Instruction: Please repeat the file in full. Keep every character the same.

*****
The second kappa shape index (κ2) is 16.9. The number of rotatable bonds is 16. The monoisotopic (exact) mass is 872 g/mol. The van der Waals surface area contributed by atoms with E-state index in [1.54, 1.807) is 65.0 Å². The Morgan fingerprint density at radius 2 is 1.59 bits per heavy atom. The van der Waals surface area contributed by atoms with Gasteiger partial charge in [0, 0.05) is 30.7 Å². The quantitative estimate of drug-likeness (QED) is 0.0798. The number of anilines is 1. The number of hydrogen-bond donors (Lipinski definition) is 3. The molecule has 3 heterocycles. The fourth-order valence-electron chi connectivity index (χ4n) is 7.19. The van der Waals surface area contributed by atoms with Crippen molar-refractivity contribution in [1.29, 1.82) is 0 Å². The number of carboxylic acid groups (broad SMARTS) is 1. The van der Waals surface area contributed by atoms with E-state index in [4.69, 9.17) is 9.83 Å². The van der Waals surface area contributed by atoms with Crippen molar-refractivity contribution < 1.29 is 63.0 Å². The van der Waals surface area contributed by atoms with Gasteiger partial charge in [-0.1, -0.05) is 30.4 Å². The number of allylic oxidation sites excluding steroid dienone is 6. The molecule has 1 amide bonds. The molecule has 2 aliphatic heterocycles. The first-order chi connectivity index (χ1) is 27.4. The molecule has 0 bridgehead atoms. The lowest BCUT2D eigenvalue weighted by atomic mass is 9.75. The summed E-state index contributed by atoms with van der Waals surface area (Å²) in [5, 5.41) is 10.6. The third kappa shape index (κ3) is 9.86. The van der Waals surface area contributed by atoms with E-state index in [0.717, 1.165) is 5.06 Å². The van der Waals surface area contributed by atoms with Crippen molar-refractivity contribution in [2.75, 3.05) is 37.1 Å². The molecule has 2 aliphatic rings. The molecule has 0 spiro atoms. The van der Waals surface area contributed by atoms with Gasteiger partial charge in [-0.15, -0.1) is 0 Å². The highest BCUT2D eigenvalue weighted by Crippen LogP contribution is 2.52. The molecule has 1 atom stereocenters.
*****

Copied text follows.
The second kappa shape index (κ2) is 16.9. The number of rotatable bonds is 16. The monoisotopic (exact) mass is 872 g/mol. The van der Waals surface area contributed by atoms with E-state index in [1.54, 1.807) is 65.0 Å². The Morgan fingerprint density at radius 2 is 1.59 bits per heavy atom. The van der Waals surface area contributed by atoms with Gasteiger partial charge in [0, 0.05) is 30.7 Å². The quantitative estimate of drug-likeness (QED) is 0.0798. The number of anilines is 1. The number of hydrogen-bond donors (Lipinski definition) is 3. The molecule has 3 heterocycles. The fourth-order valence-electron chi connectivity index (χ4n) is 7.19. The van der Waals surface area contributed by atoms with Crippen molar-refractivity contribution in [1.29, 1.82) is 0 Å². The number of carboxylic acid groups (broad SMARTS) is 1. The van der Waals surface area contributed by atoms with E-state index in [4.69, 9.17) is 9.83 Å². The van der Waals surface area contributed by atoms with Crippen molar-refractivity contribution < 1.29 is 63.0 Å². The van der Waals surface area contributed by atoms with Gasteiger partial charge in [-0.1, -0.05) is 30.4 Å². The number of allylic oxidation sites excluding steroid dienone is 6. The molecule has 1 amide bonds. The molecule has 2 aliphatic heterocycles. The first-order chi connectivity index (χ1) is 27.4. The molecule has 0 bridgehead atoms. The lowest BCUT2D eigenvalue weighted by atomic mass is 9.75. The summed E-state index contributed by atoms with van der Waals surface area (Å²) in [5, 5.41) is 10.6. The third kappa shape index (κ3) is 9.86. The van der Waals surface area contributed by atoms with E-state index in [0.717, 1.165) is 5.06 Å². The van der Waals surface area contributed by atoms with Crippen molar-refractivity contribution in [2.75, 3.05) is 37.1 Å². The molecule has 2 aliphatic rings. The molecule has 0 spiro atoms. The van der Waals surface area contributed by atoms with Gasteiger partial charge in [-0.15, -0.1) is 0 Å². The highest BCUT2D eigenvalue weighted by Crippen LogP contribution is 2.52. The molecule has 1 atom stereocenters.